STERLING – A candlelight vigil will be held at 7 p.m. Wednesday by the family of two children killed in a horrific arson fire two years ago.
Celina Serrano, 13; her cousin, Shyla Walker, 8, of Davenport; and Carrie A. (Hall) Hose, a 49-year-old neighbor, died June 1, 2020, in the inferno at Western Apartments, 908 W. Fourth St.
Steven W. Coleman, 42, of Rock Falls, who investigators said set the fire about 12:30 a.m. in a drug deal gone bad, is charged with six counts of murder, each punishable by 20 to 60 years or up to life in prison, and four arson-related charges, three aggravated arson charges that carry terms of six to 30 years in prison and one residential arson charge that carries a term of four to 15 years.
The longtime felon, who was on parole at the time of the incident, is at the Whiteside County jail on a $1 million bond. He has a pretrial hearing June 28.
Celina’s mother, Alma Walker, 37, and her sister, 14-year-old Teleah Serrano, survived the fire, which destroyed one of the complex’s two buildings. That building still is boarded up and empty.
No one else was injured.
Participants are asked to bring their own candles to the vigil.
Before the vigil, a Mass in Celina’s memory will be celebrated at 11:30 a.m. Sunday at St. Mary’s Catholic Church, 600 Ave. B in Sterling, Celina’s grandmother, Grace Myers, said in an email.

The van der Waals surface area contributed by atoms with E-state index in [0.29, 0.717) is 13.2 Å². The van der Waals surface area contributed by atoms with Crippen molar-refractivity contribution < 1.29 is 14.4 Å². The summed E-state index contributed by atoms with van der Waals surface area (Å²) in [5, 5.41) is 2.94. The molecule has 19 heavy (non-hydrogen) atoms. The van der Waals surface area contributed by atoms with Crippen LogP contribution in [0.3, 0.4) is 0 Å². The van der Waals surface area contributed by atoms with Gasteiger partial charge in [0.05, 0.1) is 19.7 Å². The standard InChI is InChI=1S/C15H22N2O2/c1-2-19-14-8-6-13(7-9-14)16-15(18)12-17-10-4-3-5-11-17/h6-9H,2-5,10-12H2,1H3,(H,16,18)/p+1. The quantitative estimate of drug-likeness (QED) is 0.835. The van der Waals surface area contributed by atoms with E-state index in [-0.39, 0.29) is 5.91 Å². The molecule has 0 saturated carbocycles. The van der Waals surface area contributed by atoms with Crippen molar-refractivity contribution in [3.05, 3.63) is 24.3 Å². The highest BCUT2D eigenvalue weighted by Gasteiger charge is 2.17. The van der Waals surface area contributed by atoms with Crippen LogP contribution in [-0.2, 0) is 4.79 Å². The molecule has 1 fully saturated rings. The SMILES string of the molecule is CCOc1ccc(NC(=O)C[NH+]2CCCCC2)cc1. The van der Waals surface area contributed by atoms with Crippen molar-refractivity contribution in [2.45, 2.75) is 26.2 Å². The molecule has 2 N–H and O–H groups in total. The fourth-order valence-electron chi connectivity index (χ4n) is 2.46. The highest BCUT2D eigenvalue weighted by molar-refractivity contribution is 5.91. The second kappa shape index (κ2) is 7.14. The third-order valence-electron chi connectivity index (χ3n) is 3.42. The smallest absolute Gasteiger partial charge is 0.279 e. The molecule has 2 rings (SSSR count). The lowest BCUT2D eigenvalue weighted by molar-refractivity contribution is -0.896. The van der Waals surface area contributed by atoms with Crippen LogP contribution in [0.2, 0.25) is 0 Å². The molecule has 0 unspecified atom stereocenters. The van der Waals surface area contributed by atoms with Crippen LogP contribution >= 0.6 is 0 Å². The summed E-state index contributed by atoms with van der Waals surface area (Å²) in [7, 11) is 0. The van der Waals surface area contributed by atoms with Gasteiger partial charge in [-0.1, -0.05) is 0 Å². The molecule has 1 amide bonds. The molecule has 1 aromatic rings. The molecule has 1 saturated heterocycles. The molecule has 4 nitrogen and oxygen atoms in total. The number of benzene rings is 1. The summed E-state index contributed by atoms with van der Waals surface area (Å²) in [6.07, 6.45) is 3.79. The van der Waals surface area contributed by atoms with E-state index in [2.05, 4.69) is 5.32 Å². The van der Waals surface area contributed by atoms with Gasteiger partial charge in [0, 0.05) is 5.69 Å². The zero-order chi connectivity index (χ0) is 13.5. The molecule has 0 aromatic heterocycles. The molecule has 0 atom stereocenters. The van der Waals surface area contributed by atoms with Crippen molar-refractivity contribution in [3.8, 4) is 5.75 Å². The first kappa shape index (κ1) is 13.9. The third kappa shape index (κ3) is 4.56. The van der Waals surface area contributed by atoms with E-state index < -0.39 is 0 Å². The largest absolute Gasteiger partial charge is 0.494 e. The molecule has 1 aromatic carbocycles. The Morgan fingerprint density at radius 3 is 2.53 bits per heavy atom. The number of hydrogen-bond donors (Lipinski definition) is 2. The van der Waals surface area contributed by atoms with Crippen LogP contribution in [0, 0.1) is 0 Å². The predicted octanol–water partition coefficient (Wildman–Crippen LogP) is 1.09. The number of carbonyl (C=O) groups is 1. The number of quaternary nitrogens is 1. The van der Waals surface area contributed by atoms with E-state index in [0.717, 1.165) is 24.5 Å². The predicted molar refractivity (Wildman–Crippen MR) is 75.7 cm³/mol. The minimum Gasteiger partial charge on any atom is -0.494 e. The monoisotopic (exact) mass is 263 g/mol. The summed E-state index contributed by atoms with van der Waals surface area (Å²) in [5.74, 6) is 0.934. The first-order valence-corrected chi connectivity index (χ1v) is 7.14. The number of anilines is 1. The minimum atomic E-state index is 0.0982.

“I want to remember my granddaughter as a very happy little girl that loved life to the fullest and just wanted to go to school,” Myers wrote.
“We want it made clear we want justice for her and the others,” she said, adding that she also wants more people to be aware of fire safety, and that having a second building exit would have helped.
A vigil also was held on last year’s anniversary.
Coleman is charged with three counts of aggravated arson, three counts of murder while committing a “forcible felony,” which in this case would be aggravated arson, and three counts of murder done while committing actions he knew had a “strong probability” of causing death or great bodily harm to another.
The prosecution would need to prove at least one of the aggravated arson charges for him to be convicted of one or more of the three first-degree murder charges.
If, however, the jury fails to find Coleman guilty of aggravated arson, it still can consider the other three murder charges.
He can be found guilty only of up to three of them.
Coleman has a history of felony convictions in Whiteside, Lee and Carroll counties dating back to the mid-1990s that includes theft, driving under the influence, criminal damage to property, burglary, robbery and dealing cocaine.